He might only be treating it like a warm-up for upcoming nationals, but that didn't stop Ryan Cochrane from breaking a 19-year-old Canadian record during his first ever race in Edmonton.
The Olympic bronze medallist recorded a time of 7:46.17 in the 800-metre freestyle yesterday during his first heat of the 2009 Speedo Western Canadian swimming championships at the Kinsmen Sports Centre.
The performance surpassed the 7:47.07 record set by Calgary's Gary Vander Meulen in 1990. And it's on par for the Olympic time he recorded in Beijing last year in the 1,500-metre.
"I was really happy with it. I haven't swam a short-course 800 in a long time now," said Cochrane. "I like the 800 more than the 1,500 because you don't really need the training behind it. It's more of a sprint.
Cochrane is scheduled to run a gamut of races, including the 100, 200, 400, 800 and 1,500 m events along with a couple of relays at the western championships.
"It was nice to just put on a good swim and start the meet off right and then even if it goes downhill, it's still a good way to start, said Cochrane.
In September, the 20-year-old injured his left knee mishandling some luggage.
"I bruised a bone, so it's still king of recuperating," said Cochrane, who had to adjust his training regimen and is limited to freestyle events.
"At least it was September and not like August 1. It's a bit frustrating but the best time for an injury, I guess."
That has given him time to recover while he travels the country speaking to groups about his Olympic journey, as well as holding training camps.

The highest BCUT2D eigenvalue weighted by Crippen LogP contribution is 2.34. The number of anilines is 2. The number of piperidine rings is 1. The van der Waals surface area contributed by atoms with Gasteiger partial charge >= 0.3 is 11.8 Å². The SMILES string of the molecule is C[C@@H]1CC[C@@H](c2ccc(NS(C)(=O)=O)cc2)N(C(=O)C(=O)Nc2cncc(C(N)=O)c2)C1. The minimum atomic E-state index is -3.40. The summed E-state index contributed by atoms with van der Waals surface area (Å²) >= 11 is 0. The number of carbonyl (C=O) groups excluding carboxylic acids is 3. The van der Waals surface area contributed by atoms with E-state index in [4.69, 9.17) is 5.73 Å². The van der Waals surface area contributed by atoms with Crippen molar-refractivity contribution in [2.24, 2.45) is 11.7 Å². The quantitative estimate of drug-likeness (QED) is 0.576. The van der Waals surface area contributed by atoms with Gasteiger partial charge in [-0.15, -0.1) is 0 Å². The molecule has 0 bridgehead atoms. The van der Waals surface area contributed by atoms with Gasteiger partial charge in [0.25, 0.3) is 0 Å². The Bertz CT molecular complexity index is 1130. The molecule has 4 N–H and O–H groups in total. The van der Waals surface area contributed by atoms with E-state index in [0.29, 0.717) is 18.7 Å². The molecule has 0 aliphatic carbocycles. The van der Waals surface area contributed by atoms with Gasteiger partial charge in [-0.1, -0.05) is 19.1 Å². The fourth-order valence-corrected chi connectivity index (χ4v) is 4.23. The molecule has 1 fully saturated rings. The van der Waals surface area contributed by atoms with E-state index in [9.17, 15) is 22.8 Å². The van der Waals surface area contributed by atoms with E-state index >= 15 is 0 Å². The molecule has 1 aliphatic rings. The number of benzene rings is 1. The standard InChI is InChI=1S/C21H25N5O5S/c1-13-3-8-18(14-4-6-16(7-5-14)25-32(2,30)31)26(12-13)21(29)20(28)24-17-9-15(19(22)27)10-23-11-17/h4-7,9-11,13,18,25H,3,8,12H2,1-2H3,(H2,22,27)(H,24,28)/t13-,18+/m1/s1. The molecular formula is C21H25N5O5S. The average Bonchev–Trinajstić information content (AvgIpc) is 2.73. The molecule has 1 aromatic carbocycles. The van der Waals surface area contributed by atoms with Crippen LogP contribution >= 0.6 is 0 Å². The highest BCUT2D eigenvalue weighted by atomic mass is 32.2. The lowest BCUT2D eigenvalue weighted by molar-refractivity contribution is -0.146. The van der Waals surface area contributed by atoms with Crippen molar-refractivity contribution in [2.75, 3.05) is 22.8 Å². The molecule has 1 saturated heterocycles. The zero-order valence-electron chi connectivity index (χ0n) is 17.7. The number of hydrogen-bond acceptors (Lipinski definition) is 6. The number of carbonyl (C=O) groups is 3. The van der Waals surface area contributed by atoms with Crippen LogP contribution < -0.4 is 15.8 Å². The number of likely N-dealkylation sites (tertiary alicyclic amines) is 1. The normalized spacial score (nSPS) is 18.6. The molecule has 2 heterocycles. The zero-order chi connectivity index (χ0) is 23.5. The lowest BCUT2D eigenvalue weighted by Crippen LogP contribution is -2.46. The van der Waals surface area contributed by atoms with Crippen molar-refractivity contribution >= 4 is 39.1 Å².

"It was great to be able to talk about my experiences. It's so easy for me to talk about it and get kids motivated and get more kids into the sport would be great," said Cochrane. "Getting into 2012, we need that extra base of younger swimmers."
Cochrane admitted he was a bit naive following the Olympics when it came to his expectations of sponsorship.
"A lot of companies treat it as going into the Olympics, that's when they want to support you. It's a bit frustrating," he said. "The speaking I really like doing. It pays the bills."
Motivating youngsters is one thing, but motivating himself is a bit trickier with the 2012 Games still three years away.
"It was just such a long experience leading up to my first games and then afterwards, kind of the last five or six months have just been a blur," said Cochrane.
"It's gone by so fast I know the next three and a half years will go by really fast."
But fast is the name of the game. And if things keep going for Cochrane the way they began for him in Edmonton, he'll keep getting faster.
"(The Kinsmen is a) great pool and it seems to be fast so far. Hopefully it carries on (over) the weekend," said Cochrane, who set the second-fastest time in the history of the 1,500 m event during his time in Beijing.
For a short time, it stood as an Olympic record, until it was broken in the finals.
"That was a great feeling because I didn't expect it," he said. "The unexpected ones are always the best."
Better than his expectations going into Beijing, at least.
"I kind of expected it to feel more magical, like in the moment. And then you get there and it's amazing that it feels like any other competition," said Cochrane. "I've learned a lot from the Olympics. I didn't get where I wanted to go.
"I was happy with the medal. It's funny to think about it now because going into the Games, my goal was just to get a medal."
Fast-forward six months and Cochrane is hungrier and more focused on the next Olympics.
"2012 is my focus. I want to win in 2012. That's the goal."
Following westerns, Cochrane will be gearing up for short-course nationals at the University of Toronto March 11 to 14.